1. Forum
  2. >
  3. Topic: German
  4. >
  5. "My house is between these ho…

"My house is between these houses."

Translation:Mein Haus ist zwischen diesen Häusern.

February 5, 2013



Why isnt it "dieser häuser"?


First off, obey the capitalization rules—Häuser, not häuser.

Second, to answer your question: Because zwischen is used, you have to make what your house is between (these houses) into the dative case. The dative plural of Haus is Häusern (and dative plural of dieser is diesen). Hence, zwischen diesen Häusern.

I agree that it's kind of crappy Duolingo requires you to know this to get your questions right before even introducing the concept of inflecting nouns in anything besides plurality.


Agreed - I'm happy to learn this stuff, but I feel like a lot of the time, Duolingo expects me to know things before marking me on them. And then I lose hearts. :(


Don't feel bad for loosing hearts. It's the best way to learn something and remember it a longer time. I think that this is the key feature of Duolingo: learn by trying.


A recent study shows that people learn the best if they get about 15 % of their answers wrong at first. If the percentage is a lot higher, it's probably not a good way to learn.


That makes me feel better about being wrong :D


Yeah, and I pay for this too! (::rolls eyes::) oh, six years later and we don't lose heart(s) anymore, except in the real sense... :-( To work so hard, and then run into a section like this.... (sigh) so sad.


You should use more tools


That was an exceedingly well explained response. Thank you.


Is the dative case always used after zwischen or are there exceptions?


"Zwischen" is one of several "dual" prepositions that take either the dative or the accusative depending on meaning. The dative version is static - whatever action is going on between the nouns in question, it's there for the whole sentence. The accusative version is more dynamic - the action starts out not between the nouns, and then moves between them. So if you're standing between two houses, you would say "Ich stehe zwischen den Häusern." But if you're trying to avoid being seen and suddenly duck between two houses, you say "Ich ducke zwischen die Häuser". (Whereas "Ich ducke zwischen den Häusern" would mean you started out standing between the houses and then suddenly decided to duck..)


I thought "zwischen" can be either dative or accusative. I'm confused now. Please correct me if I'm wrong. :)


It can, but it changes the meaning. If you are standing between two houses, then you use dative. If you quickly duck between two houses, then you use accusative. The difference between dative and accusative in these cases is always motion/change: if the preposition applies throughout the action described by the sentence, use dative.. but if the action includes a change that causes the preposition to start applying (you weren't between the houses, but now you are), then use the accusative. This "accusative of motion" is a recurring bit of grammar across many languages, including Latin.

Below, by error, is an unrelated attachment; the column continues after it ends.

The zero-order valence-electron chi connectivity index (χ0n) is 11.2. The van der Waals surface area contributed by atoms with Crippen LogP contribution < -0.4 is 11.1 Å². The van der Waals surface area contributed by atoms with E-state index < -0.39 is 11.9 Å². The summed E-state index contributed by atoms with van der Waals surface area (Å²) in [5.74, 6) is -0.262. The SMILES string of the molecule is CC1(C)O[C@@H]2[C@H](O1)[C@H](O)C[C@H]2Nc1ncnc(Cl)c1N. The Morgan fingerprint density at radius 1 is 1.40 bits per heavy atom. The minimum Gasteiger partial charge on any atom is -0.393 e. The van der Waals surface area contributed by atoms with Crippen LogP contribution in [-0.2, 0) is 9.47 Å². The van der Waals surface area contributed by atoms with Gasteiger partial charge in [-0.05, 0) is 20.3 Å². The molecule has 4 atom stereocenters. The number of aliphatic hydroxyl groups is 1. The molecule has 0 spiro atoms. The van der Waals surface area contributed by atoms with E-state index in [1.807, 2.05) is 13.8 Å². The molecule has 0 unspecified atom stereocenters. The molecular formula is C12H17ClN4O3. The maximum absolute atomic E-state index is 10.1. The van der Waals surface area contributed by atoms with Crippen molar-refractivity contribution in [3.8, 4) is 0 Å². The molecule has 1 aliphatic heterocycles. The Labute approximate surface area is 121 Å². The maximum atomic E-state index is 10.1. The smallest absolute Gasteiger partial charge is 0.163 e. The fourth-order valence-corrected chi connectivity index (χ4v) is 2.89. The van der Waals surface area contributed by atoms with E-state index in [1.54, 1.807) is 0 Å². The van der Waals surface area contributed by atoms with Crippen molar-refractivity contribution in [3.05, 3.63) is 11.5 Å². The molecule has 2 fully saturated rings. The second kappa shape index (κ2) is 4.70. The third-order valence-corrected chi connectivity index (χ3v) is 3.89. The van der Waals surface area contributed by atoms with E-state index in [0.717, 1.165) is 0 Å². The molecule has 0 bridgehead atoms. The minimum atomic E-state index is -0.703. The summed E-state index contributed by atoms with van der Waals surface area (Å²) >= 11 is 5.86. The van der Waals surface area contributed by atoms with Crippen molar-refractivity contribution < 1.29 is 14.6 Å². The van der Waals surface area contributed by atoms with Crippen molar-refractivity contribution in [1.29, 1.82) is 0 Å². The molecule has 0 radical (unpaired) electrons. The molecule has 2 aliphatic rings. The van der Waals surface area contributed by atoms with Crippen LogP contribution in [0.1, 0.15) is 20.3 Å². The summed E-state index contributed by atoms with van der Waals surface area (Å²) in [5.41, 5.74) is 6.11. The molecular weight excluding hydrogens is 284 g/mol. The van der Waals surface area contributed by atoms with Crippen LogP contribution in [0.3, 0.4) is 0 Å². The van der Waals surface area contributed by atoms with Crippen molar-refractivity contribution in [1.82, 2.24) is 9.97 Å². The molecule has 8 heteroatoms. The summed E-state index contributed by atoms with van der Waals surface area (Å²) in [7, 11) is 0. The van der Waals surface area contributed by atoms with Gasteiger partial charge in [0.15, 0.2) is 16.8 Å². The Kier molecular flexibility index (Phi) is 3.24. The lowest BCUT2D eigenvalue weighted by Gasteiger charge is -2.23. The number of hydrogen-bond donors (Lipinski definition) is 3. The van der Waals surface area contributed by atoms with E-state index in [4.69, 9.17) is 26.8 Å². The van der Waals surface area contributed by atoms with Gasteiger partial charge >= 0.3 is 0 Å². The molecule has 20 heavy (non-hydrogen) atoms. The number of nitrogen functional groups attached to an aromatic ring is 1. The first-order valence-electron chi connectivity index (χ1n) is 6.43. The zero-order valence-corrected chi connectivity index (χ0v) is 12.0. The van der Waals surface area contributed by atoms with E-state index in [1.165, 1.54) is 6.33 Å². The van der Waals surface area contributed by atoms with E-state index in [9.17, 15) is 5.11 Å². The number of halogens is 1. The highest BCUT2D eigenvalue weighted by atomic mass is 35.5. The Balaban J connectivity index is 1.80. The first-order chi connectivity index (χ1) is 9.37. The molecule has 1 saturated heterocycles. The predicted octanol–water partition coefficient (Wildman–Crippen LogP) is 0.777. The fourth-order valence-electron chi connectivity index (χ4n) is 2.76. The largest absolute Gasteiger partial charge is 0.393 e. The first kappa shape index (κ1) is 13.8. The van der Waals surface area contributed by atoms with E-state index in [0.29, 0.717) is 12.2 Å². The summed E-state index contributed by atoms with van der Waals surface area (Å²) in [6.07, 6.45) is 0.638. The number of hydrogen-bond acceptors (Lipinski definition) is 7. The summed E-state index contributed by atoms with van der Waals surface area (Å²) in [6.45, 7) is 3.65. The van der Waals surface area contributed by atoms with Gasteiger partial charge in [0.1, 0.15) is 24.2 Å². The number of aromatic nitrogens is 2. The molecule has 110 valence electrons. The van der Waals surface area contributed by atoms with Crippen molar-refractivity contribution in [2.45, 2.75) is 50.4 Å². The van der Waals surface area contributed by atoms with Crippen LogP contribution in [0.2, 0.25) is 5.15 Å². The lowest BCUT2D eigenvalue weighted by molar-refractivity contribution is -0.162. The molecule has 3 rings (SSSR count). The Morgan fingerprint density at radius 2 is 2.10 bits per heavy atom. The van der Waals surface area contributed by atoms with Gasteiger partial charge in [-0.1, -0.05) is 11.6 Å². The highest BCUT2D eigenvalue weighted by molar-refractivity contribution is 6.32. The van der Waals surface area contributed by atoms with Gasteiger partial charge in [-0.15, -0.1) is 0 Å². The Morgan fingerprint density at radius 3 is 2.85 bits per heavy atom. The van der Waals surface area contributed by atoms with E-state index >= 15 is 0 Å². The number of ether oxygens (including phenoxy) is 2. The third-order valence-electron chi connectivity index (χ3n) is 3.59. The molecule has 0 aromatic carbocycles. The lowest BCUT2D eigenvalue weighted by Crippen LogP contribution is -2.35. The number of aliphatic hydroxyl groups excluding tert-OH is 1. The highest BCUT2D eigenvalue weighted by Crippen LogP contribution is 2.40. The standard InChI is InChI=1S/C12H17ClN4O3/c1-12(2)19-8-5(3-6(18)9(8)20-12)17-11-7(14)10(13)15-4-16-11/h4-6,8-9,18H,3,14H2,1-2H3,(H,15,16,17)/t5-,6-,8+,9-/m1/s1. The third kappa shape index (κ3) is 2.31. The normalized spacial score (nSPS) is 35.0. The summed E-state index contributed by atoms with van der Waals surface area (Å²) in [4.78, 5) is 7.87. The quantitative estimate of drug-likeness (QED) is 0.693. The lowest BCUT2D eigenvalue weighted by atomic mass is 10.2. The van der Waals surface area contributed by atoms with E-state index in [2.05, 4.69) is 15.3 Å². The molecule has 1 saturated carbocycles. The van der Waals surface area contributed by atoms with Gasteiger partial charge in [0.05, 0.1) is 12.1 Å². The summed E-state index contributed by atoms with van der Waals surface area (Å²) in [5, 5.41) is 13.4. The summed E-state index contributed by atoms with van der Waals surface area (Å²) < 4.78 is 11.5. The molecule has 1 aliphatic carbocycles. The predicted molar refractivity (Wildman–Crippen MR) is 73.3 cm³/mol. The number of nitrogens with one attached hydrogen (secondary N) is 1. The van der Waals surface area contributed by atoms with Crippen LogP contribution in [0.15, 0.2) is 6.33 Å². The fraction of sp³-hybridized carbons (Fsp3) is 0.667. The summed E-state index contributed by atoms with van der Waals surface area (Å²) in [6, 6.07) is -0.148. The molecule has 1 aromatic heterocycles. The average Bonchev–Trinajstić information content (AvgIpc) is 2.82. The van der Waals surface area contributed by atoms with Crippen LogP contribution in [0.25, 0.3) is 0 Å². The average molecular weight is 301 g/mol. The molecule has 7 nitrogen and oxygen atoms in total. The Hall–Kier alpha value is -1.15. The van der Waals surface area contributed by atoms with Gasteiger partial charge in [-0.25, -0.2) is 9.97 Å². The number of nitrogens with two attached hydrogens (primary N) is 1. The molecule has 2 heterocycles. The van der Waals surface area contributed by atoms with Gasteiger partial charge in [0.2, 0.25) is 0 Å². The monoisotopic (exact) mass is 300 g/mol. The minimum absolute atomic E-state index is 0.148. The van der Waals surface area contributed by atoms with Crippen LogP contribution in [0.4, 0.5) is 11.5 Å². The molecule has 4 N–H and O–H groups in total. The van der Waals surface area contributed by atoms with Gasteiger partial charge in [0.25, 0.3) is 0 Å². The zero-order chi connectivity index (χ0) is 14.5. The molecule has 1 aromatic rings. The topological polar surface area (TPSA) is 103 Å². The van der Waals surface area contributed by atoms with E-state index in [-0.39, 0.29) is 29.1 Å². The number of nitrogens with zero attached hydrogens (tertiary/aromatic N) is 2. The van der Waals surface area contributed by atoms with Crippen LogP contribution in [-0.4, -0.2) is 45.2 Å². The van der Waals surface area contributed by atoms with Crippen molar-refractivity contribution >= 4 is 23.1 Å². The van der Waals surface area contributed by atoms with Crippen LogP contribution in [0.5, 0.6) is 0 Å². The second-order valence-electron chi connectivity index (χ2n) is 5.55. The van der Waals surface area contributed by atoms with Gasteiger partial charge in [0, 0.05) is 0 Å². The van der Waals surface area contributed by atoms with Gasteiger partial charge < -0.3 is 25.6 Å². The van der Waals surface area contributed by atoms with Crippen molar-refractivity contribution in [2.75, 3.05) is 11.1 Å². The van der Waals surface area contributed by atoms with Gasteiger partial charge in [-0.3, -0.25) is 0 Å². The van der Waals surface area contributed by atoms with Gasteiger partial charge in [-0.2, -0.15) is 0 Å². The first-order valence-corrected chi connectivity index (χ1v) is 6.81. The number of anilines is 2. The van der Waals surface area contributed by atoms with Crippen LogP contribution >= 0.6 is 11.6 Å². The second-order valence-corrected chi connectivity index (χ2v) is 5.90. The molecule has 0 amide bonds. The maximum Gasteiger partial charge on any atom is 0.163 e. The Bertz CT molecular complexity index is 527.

Is this only for the German course? Or does this Phenomenon happen in other Duo Trees?


For plural nouns in the dative case, all nouns which do not already have an -n or -s ending add -n. a) die Kinder, die Kinder, den Kindern, der Kinder b) die Frauen, die Frauen, den Frauen, der Frauen


how do you tell when zwischen is Akkusativ and when Dativ? I find it difficult to tell with two-way prepositions ...


The house is located (not moving) between the houses, so dative is used. If it was "The cat is running between the houses" then you would use accusative.


I find it very discouraging to keep being introduced to new concepts by being given an exercise without the basics to tackle it. We do not put skates on infants who are learning to walk or issue "War and Peace" as primary school books.


After seeing Jungen and Häusern, I'm kind of wondering if there's a special rule for these nouns that are declined this way in the dative plural.


You always add an 'n' at the end of german dative plural nouns if possible


This is called the "N-Deklination" in German grammar. It applies only to masculine nouns, and then only to those "weak" nouns that change their ending depending on the case, e.g. "der Mensch" in the four cases: der Mensch, den Menschen, dem Menschen, des Menschen. I don't fully understand the logic behind it, but there's a good overview here:



And I forgot to mention that there is just one non-masculine noun to which this rule applies: the word on this sentence, "das Haus." With German grammar, there's always a complication!


Thanks dondragmer. You answered my question


What will "Mein Haus ist zwischen diese Häuse" mean?


It seems that the speaker is looking at three houses, and saying his is the middle house. But, it's probably just a sentence to see if we give diese the correct ending, or testing our understanding of zwischen, or the spelling in German for the plural of "House". I depends on what section this lesson was in. ;-)


Is it only my Duo or is anyone else is experiencing the total slide in when you're typing and you can't see your text unles you tap on back? :/


Why Hausern, rather than Hauser

Learn German in just 5 minutes a day. For free.